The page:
As discussed before, the German welfare state is absurdly precarious, relying upon a strong economy and mostly youthful population. Over the past two decades, reforms have been devised to hopefully help ensure the sustainability of the German welfare state. It is important to consider that this system is new because it was made at the time of reunification in 1990. That means that this welfare system is just 25 years old and for that reason no one knows how long it can last.
The German welfare system is a tax dollar-burning juggernaut. Naturally, such a program requires an immense amount of funding in order to provide all of the guaranteed services. The German taxpayers pay dearly for this. On average, just over 50% of a German’s income goes to the government as either income tax or welfare contributions. That means for every $2 you make, you’ll only ever see $1. (In comparison, Americans pay an average of 30% of their income in taxes.) To me, this is a horrifying proposition.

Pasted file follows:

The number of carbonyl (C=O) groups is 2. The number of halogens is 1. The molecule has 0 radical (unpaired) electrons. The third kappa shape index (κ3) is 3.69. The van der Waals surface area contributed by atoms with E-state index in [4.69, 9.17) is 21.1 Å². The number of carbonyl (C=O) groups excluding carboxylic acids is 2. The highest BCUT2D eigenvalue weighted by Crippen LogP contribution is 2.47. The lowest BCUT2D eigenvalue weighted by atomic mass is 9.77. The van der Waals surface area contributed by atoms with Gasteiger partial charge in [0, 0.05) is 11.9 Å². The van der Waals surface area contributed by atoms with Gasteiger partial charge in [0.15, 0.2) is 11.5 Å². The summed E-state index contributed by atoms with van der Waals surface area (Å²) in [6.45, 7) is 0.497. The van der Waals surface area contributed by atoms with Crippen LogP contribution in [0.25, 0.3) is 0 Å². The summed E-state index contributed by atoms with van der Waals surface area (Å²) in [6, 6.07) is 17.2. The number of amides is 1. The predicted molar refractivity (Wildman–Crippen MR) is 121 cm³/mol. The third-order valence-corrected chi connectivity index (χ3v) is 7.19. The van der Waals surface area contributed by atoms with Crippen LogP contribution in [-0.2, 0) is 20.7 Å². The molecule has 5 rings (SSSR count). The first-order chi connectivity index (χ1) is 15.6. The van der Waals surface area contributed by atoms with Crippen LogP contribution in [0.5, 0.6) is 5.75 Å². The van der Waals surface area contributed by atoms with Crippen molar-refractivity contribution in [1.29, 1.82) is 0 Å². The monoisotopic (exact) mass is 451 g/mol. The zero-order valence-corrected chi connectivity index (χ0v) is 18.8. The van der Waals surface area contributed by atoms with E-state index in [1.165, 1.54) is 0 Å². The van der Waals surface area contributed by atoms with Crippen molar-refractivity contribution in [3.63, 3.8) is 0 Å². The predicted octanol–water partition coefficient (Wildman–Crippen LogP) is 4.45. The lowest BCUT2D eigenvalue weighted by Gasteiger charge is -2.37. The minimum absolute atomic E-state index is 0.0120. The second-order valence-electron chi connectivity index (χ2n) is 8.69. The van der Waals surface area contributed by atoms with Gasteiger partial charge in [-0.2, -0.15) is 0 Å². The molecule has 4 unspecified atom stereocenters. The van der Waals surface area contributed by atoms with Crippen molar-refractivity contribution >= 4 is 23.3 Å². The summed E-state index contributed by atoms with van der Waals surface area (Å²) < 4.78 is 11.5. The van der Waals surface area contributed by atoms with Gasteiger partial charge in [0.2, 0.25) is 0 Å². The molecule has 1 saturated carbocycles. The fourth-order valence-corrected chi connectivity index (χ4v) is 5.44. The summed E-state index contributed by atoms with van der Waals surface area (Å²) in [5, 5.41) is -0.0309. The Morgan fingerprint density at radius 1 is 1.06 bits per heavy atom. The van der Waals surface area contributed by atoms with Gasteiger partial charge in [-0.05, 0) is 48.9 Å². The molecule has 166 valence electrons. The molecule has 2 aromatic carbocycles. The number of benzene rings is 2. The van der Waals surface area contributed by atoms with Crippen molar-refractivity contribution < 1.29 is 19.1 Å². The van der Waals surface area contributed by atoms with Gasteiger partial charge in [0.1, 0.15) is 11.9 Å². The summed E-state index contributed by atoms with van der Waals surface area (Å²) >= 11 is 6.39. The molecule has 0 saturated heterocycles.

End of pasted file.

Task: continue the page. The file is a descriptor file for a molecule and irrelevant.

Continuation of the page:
When the Founding Fathers gathered in the form of the Continental Congress to construct the Declaration of Independence, they included in its preamble a line that continues to resonate, “Life, Liberty and the pursuit of Happiness.” My interpretation is that economic freedom would fall under the right to the pursuit of Happiness. Any government that collects half of what their citizens have earned is taking away a significant portion of their economic freedom.